She leaves the cabin with nothing tucked in her apron pocket: no bread from her table, no leather pouch of water, no compass, no papers to identify her by name. The night is cool, but her skin is still hot and slick with sweat. There is nothing in the cabin that will relieve her of the heat that lives inside her.
She doesn’t walk far before she’s walking into the water, and her nightgown billows around her like a sheet on a clothesline waving in a strong wind. The creek water is black in the night, and is dotted silver and blue with the moon and stars. Her mind is not troubled by thoughts of water moccasins hiding beneath rocks, or of small biting fish, or of slick black leeches.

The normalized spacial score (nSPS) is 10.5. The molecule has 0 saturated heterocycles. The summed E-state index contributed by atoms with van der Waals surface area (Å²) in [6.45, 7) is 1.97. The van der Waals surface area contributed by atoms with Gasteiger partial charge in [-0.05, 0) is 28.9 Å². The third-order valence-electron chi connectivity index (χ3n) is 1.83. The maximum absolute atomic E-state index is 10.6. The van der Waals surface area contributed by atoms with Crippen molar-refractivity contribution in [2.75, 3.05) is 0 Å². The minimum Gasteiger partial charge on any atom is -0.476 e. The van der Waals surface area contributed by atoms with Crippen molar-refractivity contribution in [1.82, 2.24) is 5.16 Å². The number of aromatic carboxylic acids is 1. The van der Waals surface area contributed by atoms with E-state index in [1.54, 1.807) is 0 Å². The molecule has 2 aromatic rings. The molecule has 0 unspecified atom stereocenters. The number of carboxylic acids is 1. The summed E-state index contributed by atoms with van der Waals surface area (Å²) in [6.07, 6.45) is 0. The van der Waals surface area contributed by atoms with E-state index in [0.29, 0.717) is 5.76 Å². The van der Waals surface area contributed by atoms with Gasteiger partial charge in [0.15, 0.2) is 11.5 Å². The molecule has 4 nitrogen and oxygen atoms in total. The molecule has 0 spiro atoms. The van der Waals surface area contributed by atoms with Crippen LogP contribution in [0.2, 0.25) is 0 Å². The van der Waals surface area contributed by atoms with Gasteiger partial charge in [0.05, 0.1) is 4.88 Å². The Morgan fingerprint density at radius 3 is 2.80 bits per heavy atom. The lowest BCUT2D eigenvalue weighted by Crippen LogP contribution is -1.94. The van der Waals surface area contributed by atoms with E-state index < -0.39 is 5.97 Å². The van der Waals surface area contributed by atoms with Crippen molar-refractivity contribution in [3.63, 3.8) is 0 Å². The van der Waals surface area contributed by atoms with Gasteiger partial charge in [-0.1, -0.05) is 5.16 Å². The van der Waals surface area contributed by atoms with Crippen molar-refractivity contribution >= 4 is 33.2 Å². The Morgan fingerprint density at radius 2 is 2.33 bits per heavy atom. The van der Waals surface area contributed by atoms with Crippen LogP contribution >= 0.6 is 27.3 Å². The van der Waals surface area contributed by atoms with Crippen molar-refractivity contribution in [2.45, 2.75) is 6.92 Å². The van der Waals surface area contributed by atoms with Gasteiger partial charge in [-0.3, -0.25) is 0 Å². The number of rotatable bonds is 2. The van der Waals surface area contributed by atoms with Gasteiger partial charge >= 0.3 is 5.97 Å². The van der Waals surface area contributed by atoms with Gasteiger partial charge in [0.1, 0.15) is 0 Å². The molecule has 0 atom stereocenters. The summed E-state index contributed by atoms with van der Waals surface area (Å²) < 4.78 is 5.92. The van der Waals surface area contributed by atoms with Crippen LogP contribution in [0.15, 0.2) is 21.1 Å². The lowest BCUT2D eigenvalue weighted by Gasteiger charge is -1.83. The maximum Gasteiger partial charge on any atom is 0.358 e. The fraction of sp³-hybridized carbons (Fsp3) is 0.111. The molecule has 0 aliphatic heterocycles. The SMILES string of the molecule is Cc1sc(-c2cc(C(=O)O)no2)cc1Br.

The sensation of the cold water swirling around her bare legs and soaking into her cotton nightgown is thrilling, and not only because it is ice cold. The creek is one that has flowed down the mountain, trickled down from a waterfall that freezes in the winter and breaks open, alive and roaring, in the spring. Her breath catches as new currents of cold gush towards her legs, but it’s the cold she’s been craving, so she sinks down to her knees in the soft silt of the creekbed. The water is up to her neck now, and she closes her eyes. Her lips are chattering and blue, and the cold water snakes between her legs.